Connecticut Will Not Be Illinois or New York

Governor Jodi Rell signed the bill for elections to fill Senate vacancies.  See <CTNewsJunkie>

In an unexpected move, Republican Gov. M. Jodi Rell signed the US Senate vacancy bill which takes away the governor’s power to appoint someone to a vacant US Senate seat.

“Although the current process for filling a Senate vacancy has worked well in our state for many decades, this bill gives directly to the people of Connecticut the decision on who would fill a vacancy in the U.S. Senate,” Rell said in a press release. “Since taking office as Governor, I have done everything in my power to make Connecticut a model for all states when it comes to openness, transparency and citizen participation in government.”

Statement of Representative Spallone, Co-Chair of the Government Administration and Elections Commitee:

For IMMEDIATE Release   Contact:  Rose Ryan

June 26, 2009   Office:  (860) 240-8527

Statement of State Representative James Spallone (D-Chester, Deep River, Essex & Haddam) the House Chair of the Government, Administration and Elections Committee regarding Governor M. Jodi Rell’s signing today of Substitute Bill 913 – An Act Concerning United States Senate Vacancies:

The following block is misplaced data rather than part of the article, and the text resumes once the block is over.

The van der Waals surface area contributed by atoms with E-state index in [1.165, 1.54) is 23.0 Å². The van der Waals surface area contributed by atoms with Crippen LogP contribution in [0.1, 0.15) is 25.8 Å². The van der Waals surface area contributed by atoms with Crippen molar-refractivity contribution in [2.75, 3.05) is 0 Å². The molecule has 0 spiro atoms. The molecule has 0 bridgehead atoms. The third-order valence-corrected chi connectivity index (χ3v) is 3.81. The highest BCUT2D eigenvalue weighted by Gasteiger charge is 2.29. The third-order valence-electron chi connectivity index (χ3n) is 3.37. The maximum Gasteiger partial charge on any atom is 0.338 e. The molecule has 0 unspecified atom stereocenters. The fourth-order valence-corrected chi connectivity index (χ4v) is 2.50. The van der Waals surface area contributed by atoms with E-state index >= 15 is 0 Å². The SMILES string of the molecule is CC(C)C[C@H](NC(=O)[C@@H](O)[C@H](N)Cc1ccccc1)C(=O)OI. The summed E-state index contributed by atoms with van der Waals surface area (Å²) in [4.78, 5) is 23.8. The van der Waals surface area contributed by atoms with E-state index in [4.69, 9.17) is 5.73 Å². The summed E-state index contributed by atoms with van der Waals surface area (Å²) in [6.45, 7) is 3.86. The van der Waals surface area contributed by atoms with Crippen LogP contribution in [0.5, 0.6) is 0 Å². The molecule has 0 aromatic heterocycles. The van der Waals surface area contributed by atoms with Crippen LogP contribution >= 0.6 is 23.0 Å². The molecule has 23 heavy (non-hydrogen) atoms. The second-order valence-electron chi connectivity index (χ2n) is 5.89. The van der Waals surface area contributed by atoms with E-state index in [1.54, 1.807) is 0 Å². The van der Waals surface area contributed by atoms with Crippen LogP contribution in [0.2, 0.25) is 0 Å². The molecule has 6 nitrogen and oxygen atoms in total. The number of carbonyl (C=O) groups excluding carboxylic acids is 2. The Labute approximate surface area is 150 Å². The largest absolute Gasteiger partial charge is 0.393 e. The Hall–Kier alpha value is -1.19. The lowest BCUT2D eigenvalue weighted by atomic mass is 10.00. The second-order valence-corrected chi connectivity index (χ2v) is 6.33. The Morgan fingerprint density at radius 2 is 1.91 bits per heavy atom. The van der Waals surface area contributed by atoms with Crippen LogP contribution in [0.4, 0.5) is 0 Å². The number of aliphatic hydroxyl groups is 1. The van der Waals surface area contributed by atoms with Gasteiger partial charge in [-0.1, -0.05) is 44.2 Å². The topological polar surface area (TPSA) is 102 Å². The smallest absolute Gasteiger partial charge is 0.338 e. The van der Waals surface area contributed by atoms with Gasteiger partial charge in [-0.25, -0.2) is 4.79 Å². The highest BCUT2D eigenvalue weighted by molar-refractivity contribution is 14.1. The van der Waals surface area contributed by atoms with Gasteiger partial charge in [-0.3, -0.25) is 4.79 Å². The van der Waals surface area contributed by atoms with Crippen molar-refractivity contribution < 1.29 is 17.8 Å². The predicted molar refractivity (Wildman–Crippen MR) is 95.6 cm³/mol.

“I would like to thank Governor Rell for signing this bill into law today and making Connecticut a leader in fair elections.  Connecticut voters can now choose their Senator when a vacancy arises just as we already do for our congressional representatives, as we did from 1913 to 1945.  This is the democratic way.”

“Through this legislation, my colleagues in the General Assembly and Governor Rell have demonstrated their commitment to making Connecticut a national leader in election reform efforts.”

“Connecticut is now the first and only state in the nation to reform its Senate vacancy process in the wake of the scandal in Illinois and controversy in New York.”

CTVotersCount is pleased that the citizens of Connecticut will elect our senators.  Our senators matter.  It is worth the estimated $6,000,000 cost of such elections, where our senators make decisions involving billions of dollars and thousands of lives.  Such “Special Elections” should not be exempt (as they currently are) from the small cost and huge value of post-election audits.  Such elections are not exempt from the risks of error and fraud.

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